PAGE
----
I state the above information only to illustrate that in no way was the bar overwhelmed by the number of people in attendance. I was not a party planner; however, if only 25 people were expected for the private party, and an additional 45 people of Hudson Lounge's usual crowd showed up, would the bar have closed down? We can only speculate, but my guess is, "probably not."

In response to the mention that the guests in attendance were professionals, that was only stated so that those who choose to read the reviews will understand the nature of the crowd. Those in attendance were not gang-bangers or purse snatchers. The professions were mentioned so that Hudson Lounge's "target market" understands that although the Tuesday crowd consisted of black people, those people live lives that are similar to theirs.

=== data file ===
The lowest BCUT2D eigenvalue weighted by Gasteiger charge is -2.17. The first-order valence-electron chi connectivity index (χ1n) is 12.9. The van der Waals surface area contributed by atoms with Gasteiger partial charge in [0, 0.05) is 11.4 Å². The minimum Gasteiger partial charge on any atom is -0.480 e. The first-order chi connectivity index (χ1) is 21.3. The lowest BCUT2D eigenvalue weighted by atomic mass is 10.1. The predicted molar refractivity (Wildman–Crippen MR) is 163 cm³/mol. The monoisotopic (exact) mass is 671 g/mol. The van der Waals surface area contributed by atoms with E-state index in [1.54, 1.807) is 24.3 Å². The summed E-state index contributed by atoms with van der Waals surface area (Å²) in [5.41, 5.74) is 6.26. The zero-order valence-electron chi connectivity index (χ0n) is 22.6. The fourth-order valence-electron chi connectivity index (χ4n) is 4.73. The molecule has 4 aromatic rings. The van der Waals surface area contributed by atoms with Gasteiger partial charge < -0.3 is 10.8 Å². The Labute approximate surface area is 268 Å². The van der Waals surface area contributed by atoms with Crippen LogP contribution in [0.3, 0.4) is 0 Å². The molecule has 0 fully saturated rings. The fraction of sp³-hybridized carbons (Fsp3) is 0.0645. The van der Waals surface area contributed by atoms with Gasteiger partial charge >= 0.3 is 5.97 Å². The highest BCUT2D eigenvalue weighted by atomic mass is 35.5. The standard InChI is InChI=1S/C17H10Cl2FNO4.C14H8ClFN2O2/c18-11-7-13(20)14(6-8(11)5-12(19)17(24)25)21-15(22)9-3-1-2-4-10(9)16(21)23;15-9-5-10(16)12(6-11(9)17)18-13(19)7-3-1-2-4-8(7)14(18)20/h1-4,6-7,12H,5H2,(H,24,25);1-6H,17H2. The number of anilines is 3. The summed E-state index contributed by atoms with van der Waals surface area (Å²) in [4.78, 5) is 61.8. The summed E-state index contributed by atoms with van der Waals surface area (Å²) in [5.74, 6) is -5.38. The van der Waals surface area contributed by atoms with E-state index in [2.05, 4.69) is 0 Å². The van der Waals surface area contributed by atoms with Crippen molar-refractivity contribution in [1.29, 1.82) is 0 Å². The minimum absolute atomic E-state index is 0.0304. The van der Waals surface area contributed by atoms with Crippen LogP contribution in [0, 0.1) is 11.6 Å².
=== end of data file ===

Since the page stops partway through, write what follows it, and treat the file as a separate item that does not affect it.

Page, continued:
If the reader does not understand any of the above points, I apologize. You can choose to think that the patrons are whining over spilled milk. It is your right to disagree...as it is my right to be offended by the actions management chose to take.

Kim H

I don't understand: The party planners said that they met with the bar five times before the event, and that they communicated that to the bar, that they thought that up to 200 people would be there. The flyer seems entirely consistent with that story. It's only inconsistent with the bar's story. I obviously don't know what the planners told the bar, but unless Ray Odom was lying, then it's hard to see how both sides are at fault here.